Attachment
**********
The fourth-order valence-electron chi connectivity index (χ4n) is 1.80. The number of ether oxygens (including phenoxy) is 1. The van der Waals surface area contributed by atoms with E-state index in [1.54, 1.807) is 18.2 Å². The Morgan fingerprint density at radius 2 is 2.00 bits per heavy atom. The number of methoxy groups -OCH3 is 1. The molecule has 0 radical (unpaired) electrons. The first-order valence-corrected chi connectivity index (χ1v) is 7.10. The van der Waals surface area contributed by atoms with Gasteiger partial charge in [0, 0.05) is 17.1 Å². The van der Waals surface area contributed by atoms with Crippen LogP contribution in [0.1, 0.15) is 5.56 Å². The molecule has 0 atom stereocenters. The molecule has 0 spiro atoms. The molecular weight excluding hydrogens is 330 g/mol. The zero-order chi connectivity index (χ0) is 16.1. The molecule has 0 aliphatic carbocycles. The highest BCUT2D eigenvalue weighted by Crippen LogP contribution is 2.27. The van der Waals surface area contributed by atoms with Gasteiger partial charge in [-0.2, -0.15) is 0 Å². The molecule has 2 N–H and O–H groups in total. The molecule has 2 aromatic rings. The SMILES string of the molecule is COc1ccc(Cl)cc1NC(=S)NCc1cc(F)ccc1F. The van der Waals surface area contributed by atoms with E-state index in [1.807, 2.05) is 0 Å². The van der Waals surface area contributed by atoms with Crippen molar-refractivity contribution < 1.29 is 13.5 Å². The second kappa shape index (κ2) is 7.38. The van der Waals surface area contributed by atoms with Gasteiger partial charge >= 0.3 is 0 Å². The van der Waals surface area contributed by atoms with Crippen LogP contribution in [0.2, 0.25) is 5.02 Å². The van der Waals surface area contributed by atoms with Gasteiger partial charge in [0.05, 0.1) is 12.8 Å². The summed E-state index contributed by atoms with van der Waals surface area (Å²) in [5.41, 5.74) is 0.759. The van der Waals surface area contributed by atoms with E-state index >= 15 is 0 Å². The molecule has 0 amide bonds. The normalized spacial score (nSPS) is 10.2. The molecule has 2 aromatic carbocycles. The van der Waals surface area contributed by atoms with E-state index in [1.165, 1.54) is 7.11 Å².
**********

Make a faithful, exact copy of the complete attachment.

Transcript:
The fourth-order valence-electron chi connectivity index (χ4n) is 1.80. The number of ether oxygens (including phenoxy) is 1. The van der Waals surface area contributed by atoms with E-state index in [1.54, 1.807) is 18.2 Å². The Morgan fingerprint density at radius 2 is 2.00 bits per heavy atom. The number of methoxy groups -OCH3 is 1. The molecule has 0 radical (unpaired) electrons. The first-order valence-corrected chi connectivity index (χ1v) is 7.10. The van der Waals surface area contributed by atoms with Gasteiger partial charge in [0, 0.05) is 17.1 Å². The van der Waals surface area contributed by atoms with Crippen LogP contribution in [0.1, 0.15) is 5.56 Å². The molecule has 0 atom stereocenters. The molecule has 0 spiro atoms. The molecular weight excluding hydrogens is 330 g/mol. The zero-order chi connectivity index (χ0) is 16.1. The molecule has 0 aliphatic carbocycles. The highest BCUT2D eigenvalue weighted by Crippen LogP contribution is 2.27. The van der Waals surface area contributed by atoms with Gasteiger partial charge in [-0.2, -0.15) is 0 Å². The molecule has 2 N–H and O–H groups in total. The molecule has 2 aromatic rings. The SMILES string of the molecule is COc1ccc(Cl)cc1NC(=S)NCc1cc(F)ccc1F. The van der Waals surface area contributed by atoms with E-state index in [1.807, 2.05) is 0 Å². The van der Waals surface area contributed by atoms with Crippen molar-refractivity contribution < 1.29 is 13.5 Å². The second kappa shape index (κ2) is 7.38. The van der Waals surface area contributed by atoms with Gasteiger partial charge >= 0.3 is 0 Å². The van der Waals surface area contributed by atoms with Crippen LogP contribution in [0.2, 0.25) is 5.02 Å². The van der Waals surface area contributed by atoms with Gasteiger partial charge in [0.05, 0.1) is 12.8 Å². The summed E-state index contributed by atoms with van der Waals surface area (Å²) in [5.41, 5.74) is 0.759. The van der Waals surface area contributed by atoms with E-state index >= 15 is 0 Å². The molecule has 0 amide bonds. The normalized spacial score (nSPS) is 10.2. The molecule has 2 aromatic carbocycles. The van der Waals surface area contributed by atoms with E-state index in [1.165, 1.54) is 7.11 Å².